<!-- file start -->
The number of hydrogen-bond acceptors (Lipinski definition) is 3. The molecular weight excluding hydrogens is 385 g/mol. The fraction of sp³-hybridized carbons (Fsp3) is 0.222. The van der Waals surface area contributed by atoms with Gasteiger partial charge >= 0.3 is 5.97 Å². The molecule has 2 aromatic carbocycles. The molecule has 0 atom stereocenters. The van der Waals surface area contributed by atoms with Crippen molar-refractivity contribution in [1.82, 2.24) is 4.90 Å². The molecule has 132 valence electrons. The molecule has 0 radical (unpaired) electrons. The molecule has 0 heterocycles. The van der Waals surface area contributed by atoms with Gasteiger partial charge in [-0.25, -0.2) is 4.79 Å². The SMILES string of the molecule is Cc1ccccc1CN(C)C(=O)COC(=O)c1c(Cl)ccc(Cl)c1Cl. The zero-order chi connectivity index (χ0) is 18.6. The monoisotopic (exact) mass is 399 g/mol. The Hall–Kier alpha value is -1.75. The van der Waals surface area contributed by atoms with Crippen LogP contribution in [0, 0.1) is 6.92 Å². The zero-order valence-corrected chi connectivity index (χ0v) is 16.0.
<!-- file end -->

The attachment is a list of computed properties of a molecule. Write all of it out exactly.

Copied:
The number of hydrogen-bond acceptors (Lipinski definition) is 3. The molecular weight excluding hydrogens is 385 g/mol. The fraction of sp³-hybridized carbons (Fsp3) is 0.222. The van der Waals surface area contributed by atoms with Gasteiger partial charge >= 0.3 is 5.97 Å². The molecule has 2 aromatic carbocycles. The molecule has 0 atom stereocenters. The van der Waals surface area contributed by atoms with Crippen molar-refractivity contribution in [1.82, 2.24) is 4.90 Å². The molecule has 132 valence electrons. The molecule has 0 radical (unpaired) electrons. The molecule has 0 heterocycles. The van der Waals surface area contributed by atoms with Gasteiger partial charge in [-0.25, -0.2) is 4.79 Å². The SMILES string of the molecule is Cc1ccccc1CN(C)C(=O)COC(=O)c1c(Cl)ccc(Cl)c1Cl. The zero-order chi connectivity index (χ0) is 18.6. The monoisotopic (exact) mass is 399 g/mol. The Hall–Kier alpha value is -1.75. The van der Waals surface area contributed by atoms with Crippen LogP contribution in [0, 0.1) is 6.92 Å². The zero-order valence-corrected chi connectivity index (χ0v) is 16.0.